Home Estate Planning Living Will Explained

Living Will Explained

Living Will Explained

An individual may enter into a vegetative state due to a
progressive terminal illness or an
unfortunate and tragic accident. As a terminal illness progresses and a patient
nears the end of life, his/her system will eventually shut down and he/she will
stop breathing. In these situations, doctors will attempt to resuscitate the
patient, and accordingly, it is often left to the family to determine when to
cease and desist extensive methods of sustaining a patient’s life.

When doctors
determine that there is no chance that a patient will recover and he/she will
remain in a permanent comatose state, his/her family must decide when to end
life-sustaining care. This may cause feelings of anger and altercations between
family members.

Some family members may believe it is unethical to keep an
individual alive in this state, while other family members may view the
termination of life support as an egregious act. 
Clearly, this situation may be
very difficult for families, as they try to determine what course of action is
in the best interest of their kin as patient. 

This situation may be avoided to a large extent, however,
if an individual establishes a living will. Living wills allow individuals to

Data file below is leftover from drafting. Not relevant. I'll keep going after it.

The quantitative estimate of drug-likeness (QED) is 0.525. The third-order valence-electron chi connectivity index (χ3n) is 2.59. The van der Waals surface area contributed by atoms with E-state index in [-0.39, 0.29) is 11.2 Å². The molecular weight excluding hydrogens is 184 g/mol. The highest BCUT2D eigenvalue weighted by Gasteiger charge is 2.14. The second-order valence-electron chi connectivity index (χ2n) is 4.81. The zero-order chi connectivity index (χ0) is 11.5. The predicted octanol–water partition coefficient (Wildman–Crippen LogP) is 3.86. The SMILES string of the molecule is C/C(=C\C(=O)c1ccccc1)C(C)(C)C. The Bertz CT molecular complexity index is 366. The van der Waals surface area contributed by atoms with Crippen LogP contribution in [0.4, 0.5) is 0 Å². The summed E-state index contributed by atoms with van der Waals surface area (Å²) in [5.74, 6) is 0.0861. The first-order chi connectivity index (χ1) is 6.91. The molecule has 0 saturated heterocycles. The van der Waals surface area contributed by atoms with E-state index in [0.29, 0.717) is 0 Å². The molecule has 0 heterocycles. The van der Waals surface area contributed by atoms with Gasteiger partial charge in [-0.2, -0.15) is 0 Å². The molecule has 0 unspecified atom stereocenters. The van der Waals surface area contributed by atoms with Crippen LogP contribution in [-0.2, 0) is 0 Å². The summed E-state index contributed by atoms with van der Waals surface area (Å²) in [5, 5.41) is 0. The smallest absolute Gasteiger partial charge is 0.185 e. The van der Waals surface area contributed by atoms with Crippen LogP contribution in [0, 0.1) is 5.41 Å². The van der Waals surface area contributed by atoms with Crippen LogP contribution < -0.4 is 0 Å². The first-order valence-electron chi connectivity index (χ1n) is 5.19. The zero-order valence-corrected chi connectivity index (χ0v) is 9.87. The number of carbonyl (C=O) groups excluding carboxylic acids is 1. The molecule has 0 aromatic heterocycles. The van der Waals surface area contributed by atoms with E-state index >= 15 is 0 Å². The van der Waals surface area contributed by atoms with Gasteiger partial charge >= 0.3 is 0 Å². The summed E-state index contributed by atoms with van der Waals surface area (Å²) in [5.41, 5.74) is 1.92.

detail their wishes regarding medical treatment in the event that they are
terminally ill or seriously injured, and are unable to divulge their own
desires at the time of treatment. If an individual does not wish to be
subjected to extraordinary life-sustaining treatments, such as feeding tubes
and ventilation machines, he/she can document this in a living will.

If an
individual becomes unresponsive, with little or no chance of recovery, the living
will will inform doctors of the patient’s wishes. Likewise, if an
individual has a terminal illness and does not wish to be resuscitated once
they stop breathing, this can be recorded in his/her living will.  It is
important for an individual and his/her family to understand that living wills
are generally only effective if there is very little or no chance that he/she
will ever make a full recovery.

For example, if an individual will survive, but
will be required to utilize a feeding tube for the rest of his/her life, then doctors
will adhere to the wishes set forth in the living will. However, if it is
expected that patients will eventually return to a normal life without the need
of life sustaining equipment, then living wills may not be effective.

When creating living wills, it is important for people to carefully and
specifically detail all of their wishes. They should not be vague when refusing
medical treatment; an individual should state exactly what procedures or
support he/she will allow and which ones he/she does not want. If an individual
will accept an artificial pacemaker, but does not want a feeding tube inserted,
he/she must record this in his/her living will.

Also, an individual should
specify what conditions, if any, he/she will allow life-sustaining support. For
example, he/she may find this support to be acceptable if there is reasonable
evidence that he/she will eventually recover. Living wills can be created by
any individual that is over the age of eighteen and is mentally stable. This
may be a prudent measure after all, as unexpected, traumatic accidents can
occur at any age.